The way of sorrows and this burden sore
Are of Thy life the sad epitome,
Wherein a weight of sorrows hung on Thee,
With Thine eyes on us fixed for evermore,
That we may rest our hearts on Thee before,
And gazing on Thee in Thy way of grief,
May from our very sorrows find relief,
Till hardship be to us hardship no more;
That Thou, by Thine abasement and deep loss,
May'st clothe us with Thy Godhead by Thy Cross.
So may our heart of hearts of Thee partake,
Till sorrow becomes welcome for Thy sake,
And e'en our punishment becomes our rest,
Exalted more, the more we are oppress'd.
2. "He shall gather the lambs with His arm, and carry them in His bosom."
Thy sanctifying Shadow rests on these,
Therefore below do shame and sorrow prove
Within illumined by Almighty love,
And minister to gentle influences,
Which hide themselves in shade from human eyes.
Sweet scents and songs haunt lowly field and grove,
From birds on streamlet banks, and woodland dove;
While mountain heights, bare in the summer skies,
Shake from their haughty necks the genial rain,
Of kites and birds of prey the wild domain.
'Tis like frail man to love to walk on high,
But to be lowly is to be as God;
It is to drink the wine-press He hath trod,
Replete with strength and immortality.
3. "As gold in the furnace hath He tried them, and received them as a burnt-offering."
Oh, wondrous warning to our pride and mirth,
Our God and King in infamy and pain!
And he that runs may read this lesson plain,
That They Who know of things the eternal worth
Mark this as man's best portion here on earth,--
The wisdom of our God, though man's disdain,--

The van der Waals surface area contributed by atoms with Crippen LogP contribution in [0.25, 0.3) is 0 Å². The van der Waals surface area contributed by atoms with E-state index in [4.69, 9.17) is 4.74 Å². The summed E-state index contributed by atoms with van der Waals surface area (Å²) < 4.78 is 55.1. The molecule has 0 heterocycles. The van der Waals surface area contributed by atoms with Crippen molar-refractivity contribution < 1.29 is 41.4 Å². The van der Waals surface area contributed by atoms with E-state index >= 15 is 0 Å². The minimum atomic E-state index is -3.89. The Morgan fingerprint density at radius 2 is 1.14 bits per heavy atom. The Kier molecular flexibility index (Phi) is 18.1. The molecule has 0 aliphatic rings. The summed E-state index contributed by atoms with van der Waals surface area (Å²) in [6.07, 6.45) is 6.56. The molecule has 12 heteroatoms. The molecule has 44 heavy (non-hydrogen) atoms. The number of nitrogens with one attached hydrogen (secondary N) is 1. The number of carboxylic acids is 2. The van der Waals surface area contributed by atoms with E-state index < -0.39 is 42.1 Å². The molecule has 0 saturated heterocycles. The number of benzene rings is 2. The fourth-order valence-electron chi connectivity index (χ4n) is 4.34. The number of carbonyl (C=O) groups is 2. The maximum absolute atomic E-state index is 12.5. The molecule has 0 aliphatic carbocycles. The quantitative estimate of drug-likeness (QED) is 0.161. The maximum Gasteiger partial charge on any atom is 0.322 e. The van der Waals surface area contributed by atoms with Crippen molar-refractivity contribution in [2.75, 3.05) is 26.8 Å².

That thus to suffer with Him is to reign;
His kingdom hath in man no other birth.
Our God in sorrows; O heart-thrilling voice!
O Truth, in characters of blood anneal'd!
By words, by sighs, by His example seal'd,
Who made the lowest place His earnest choice:
Once only His meek Spirit did rejoice,
That this His Wisdom was to babes reveal'd.
4. "Whosoever doth not bear his cross, and come after Me, cannot be My disciple."
Oh, may we with an ever-deepening fear
Gaze on these sorrows, where Thy Form is found
With one Hand leaning on the bleeding ground--
One Hand that heavy burden strives to bear!
Thus may we to that awful cup draw near
Thou had'st to drink amid that multitude,--
Draw near, and look into that cup of Blood,
And see our very selves reflected there.
We too must of a cup of sorrow drink;
Our destined road is called "the vale of tears,"
Where we must bear our cross in human fears
And sorrows, and to earth in silence sink.
Each branch put forth in weakness must disclose
An image of the Tree on which it grows.
5. "Every one that is perfect shall be as his Master."
Each branch that is disclosed as it expands
Sets forth the Cross, each tendril that anew
Is found thereon still hastes to bring to view
Another and another; as it stands,
Each shows the Cross with its outstretching hands,
Which seize their branching hold, celestial dew
Imbibing, and the soft ethereal blue;
Such is the Vine of Salem in all lands.
Each day, that hath in Christ its better birth,
Must bear its Cross; without that destined load
'Tis a day lost on the once traversed road
To that eternity which springs from time;
It hath no tendrils that may upward climb
Into the infinite, but falls to earth.
Lord, can it be that we, of feeble frame,
By taking Thine own burden make it less,
And share the weights that on Thy shoulders press?
As he who to the Holy City came,
Meeting Thee in that hour of Thy distress,
And followed,--for "obedience" was his name,--
Bearing Thy Cross for Thee; so dost Thou bless
Obedience, and to Thee dost draw the same,
When penitential thoughts within us burn.
Yea, if so dear to Thee our love's return,
That they who see Thy Face at this rejoice,
Reading therein the Eternal Mind and Voice;
They and their love were present to Thee now,
Like a refreshing breeze on Thy faint Brow.